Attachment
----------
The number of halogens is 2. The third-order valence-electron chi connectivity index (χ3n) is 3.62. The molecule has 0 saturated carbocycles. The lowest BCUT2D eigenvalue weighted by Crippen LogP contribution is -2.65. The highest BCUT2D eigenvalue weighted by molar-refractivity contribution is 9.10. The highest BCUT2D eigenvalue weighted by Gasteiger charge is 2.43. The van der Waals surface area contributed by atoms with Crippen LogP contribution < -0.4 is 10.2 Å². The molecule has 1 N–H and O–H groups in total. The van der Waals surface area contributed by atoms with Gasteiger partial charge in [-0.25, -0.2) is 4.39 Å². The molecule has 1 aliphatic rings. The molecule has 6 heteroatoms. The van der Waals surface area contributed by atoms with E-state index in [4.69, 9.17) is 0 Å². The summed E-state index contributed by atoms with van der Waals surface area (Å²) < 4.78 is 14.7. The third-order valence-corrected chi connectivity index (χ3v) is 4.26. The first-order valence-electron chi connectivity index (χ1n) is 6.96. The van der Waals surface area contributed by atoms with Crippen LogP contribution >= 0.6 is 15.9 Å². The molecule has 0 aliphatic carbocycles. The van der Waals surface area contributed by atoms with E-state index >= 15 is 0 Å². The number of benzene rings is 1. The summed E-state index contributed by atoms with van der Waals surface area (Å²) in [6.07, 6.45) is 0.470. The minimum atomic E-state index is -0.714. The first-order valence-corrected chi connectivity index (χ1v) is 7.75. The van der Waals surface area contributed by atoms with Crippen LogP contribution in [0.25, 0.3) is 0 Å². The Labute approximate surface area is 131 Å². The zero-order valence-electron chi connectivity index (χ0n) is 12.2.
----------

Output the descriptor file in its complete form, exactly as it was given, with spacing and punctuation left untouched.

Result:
The number of halogens is 2. The third-order valence-electron chi connectivity index (χ3n) is 3.62. The molecule has 0 saturated carbocycles. The lowest BCUT2D eigenvalue weighted by Crippen LogP contribution is -2.65. The highest BCUT2D eigenvalue weighted by molar-refractivity contribution is 9.10. The highest BCUT2D eigenvalue weighted by Gasteiger charge is 2.43. The van der Waals surface area contributed by atoms with Crippen LogP contribution < -0.4 is 10.2 Å². The molecule has 1 N–H and O–H groups in total. The van der Waals surface area contributed by atoms with Gasteiger partial charge in [-0.25, -0.2) is 4.39 Å². The molecule has 1 aliphatic rings. The molecule has 6 heteroatoms. The van der Waals surface area contributed by atoms with E-state index in [4.69, 9.17) is 0 Å². The summed E-state index contributed by atoms with van der Waals surface area (Å²) < 4.78 is 14.7. The third-order valence-corrected chi connectivity index (χ3v) is 4.26. The first-order valence-electron chi connectivity index (χ1n) is 6.96. The van der Waals surface area contributed by atoms with Crippen LogP contribution >= 0.6 is 15.9 Å². The molecule has 0 aliphatic carbocycles. The van der Waals surface area contributed by atoms with E-state index >= 15 is 0 Å². The number of benzene rings is 1. The summed E-state index contributed by atoms with van der Waals surface area (Å²) in [6.07, 6.45) is 0.470. The minimum atomic E-state index is -0.714. The first-order valence-corrected chi connectivity index (χ1v) is 7.75. The van der Waals surface area contributed by atoms with Crippen LogP contribution in [0.25, 0.3) is 0 Å². The Labute approximate surface area is 131 Å². The zero-order valence-electron chi connectivity index (χ0n) is 12.2.